There is no collective "We" that acts with a hive mind towards the prevention of even our worst experience, which is death. People generally do what is proximate and satisfying in the moment. It is a lack of discipline in momentary proximate behaviors that is the problem, and the problem is NOT global warming. The problem is systematic sloppiness in modern, civilized cultures.

    • road2hell profile image

      road2hell 6 years ago from Linden, AB

      A nice thought but... we been delaying action too long. We think about, we read about it, we speak about it, we mediate about it and we pray about it. But unless we ACT on it, nothing will ever get done and we are not addressing a very serious humanity problem.

    • Larry Fields profile image

      Larry Fields 6 years ago from Northern California

      I stand corrected.

    • Robert Kernodle profile image

      Robert Kernodle 6 years ago

      Larry Fields said:

      "If I've understood correctly, one of your major points is to advocate that people put more emphasis on some positive spiritual elements."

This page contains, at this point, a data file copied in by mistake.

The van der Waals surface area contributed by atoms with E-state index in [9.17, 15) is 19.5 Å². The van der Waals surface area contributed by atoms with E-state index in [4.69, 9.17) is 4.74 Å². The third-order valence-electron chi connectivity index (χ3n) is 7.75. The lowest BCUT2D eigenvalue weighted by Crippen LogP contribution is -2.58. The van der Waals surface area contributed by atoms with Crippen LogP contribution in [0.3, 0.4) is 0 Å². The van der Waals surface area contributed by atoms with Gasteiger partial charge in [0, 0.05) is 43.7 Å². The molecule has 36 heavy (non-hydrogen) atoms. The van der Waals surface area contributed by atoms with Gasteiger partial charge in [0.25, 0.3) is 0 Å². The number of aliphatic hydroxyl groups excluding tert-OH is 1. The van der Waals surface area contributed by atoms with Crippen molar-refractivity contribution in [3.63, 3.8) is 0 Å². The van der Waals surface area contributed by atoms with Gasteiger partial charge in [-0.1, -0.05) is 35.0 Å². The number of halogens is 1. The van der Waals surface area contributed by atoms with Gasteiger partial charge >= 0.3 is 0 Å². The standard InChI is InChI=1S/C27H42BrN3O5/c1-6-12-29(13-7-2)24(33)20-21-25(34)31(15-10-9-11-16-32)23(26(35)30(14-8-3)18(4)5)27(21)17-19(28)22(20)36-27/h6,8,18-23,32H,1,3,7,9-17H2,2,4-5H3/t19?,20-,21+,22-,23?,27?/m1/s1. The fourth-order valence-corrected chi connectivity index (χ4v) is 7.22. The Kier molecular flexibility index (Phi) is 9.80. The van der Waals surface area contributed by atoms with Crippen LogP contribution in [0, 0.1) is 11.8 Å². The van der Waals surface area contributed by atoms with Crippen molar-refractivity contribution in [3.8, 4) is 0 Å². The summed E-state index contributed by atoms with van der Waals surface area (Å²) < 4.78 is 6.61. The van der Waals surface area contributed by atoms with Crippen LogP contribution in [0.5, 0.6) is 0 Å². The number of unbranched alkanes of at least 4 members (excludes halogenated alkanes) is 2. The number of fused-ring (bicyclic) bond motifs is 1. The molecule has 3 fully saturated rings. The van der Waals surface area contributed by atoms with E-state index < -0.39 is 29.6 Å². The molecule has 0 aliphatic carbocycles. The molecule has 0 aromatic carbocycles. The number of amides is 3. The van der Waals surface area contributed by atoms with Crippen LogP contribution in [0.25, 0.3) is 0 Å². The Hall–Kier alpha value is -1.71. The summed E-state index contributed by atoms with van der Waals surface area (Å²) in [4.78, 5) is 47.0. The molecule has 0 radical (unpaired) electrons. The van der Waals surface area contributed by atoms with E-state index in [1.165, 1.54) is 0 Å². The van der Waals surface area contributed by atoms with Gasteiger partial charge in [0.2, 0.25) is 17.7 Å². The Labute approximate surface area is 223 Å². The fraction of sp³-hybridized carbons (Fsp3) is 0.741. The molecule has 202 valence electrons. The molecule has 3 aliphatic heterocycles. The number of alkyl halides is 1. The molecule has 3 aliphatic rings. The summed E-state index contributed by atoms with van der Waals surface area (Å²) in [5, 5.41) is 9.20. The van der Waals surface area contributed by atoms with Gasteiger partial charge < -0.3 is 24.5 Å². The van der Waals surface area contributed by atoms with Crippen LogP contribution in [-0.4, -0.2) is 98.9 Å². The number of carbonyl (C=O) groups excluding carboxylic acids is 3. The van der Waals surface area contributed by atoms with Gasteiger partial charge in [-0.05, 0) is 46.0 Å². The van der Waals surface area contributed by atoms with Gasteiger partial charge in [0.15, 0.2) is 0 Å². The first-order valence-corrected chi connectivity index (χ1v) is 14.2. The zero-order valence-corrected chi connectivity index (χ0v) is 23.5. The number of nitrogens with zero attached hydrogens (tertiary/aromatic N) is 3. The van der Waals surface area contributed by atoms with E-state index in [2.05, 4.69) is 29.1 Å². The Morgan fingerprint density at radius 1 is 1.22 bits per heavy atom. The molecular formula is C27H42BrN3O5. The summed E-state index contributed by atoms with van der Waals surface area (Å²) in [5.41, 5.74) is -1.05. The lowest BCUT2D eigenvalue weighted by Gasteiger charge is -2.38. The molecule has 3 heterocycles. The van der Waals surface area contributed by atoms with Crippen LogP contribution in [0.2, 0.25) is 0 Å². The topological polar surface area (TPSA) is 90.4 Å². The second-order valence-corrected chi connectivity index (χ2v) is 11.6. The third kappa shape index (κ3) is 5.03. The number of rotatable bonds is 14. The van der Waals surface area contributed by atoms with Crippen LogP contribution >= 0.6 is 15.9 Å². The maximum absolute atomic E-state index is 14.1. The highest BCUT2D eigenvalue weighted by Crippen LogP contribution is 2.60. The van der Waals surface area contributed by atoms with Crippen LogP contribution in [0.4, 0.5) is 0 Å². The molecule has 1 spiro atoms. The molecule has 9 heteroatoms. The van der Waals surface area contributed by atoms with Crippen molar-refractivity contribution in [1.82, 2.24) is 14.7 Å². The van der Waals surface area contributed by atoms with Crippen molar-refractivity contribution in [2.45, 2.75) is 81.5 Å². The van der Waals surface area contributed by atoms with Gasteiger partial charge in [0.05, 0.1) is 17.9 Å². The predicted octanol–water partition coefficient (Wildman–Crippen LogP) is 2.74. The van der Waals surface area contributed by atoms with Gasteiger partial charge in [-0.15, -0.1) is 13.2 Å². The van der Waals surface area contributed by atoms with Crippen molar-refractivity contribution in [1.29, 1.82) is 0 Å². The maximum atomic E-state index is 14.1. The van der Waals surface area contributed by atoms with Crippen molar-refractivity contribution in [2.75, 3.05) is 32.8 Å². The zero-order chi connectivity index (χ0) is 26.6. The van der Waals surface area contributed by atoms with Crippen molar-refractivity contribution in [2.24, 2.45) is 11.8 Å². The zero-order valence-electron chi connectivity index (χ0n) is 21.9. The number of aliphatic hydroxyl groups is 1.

"Spiritual" refers to spirits, and I do NOT believe in spirits. What I am talking about is the most physical reality possible. Physical reality is what we tune into with our senses. Physical reality is what we make judgements about with our emotions. Emotions are how humans measure things most authentically. This sort of emotional measuring is in the realm of aesthetics.

      So, I am talking about AESTHTIC judgement.

      Dirty air, cluttered landscapes, and trashy waterscapes are simply ugly, and they smell bad. It's as simple as that, all arguments about global warming aside.

      If we aim for elegant design, then many environmental issues never exist, to begin with, and if they DO exist, and if we instill a high-priority aesthetic judgement in our future decisions, then environmental problems will go away,... again because we have addressed them at their root origin, which is in our standards of integrity and in our sense of harmony used to design civilizations.


    • Robert Kernodle profile image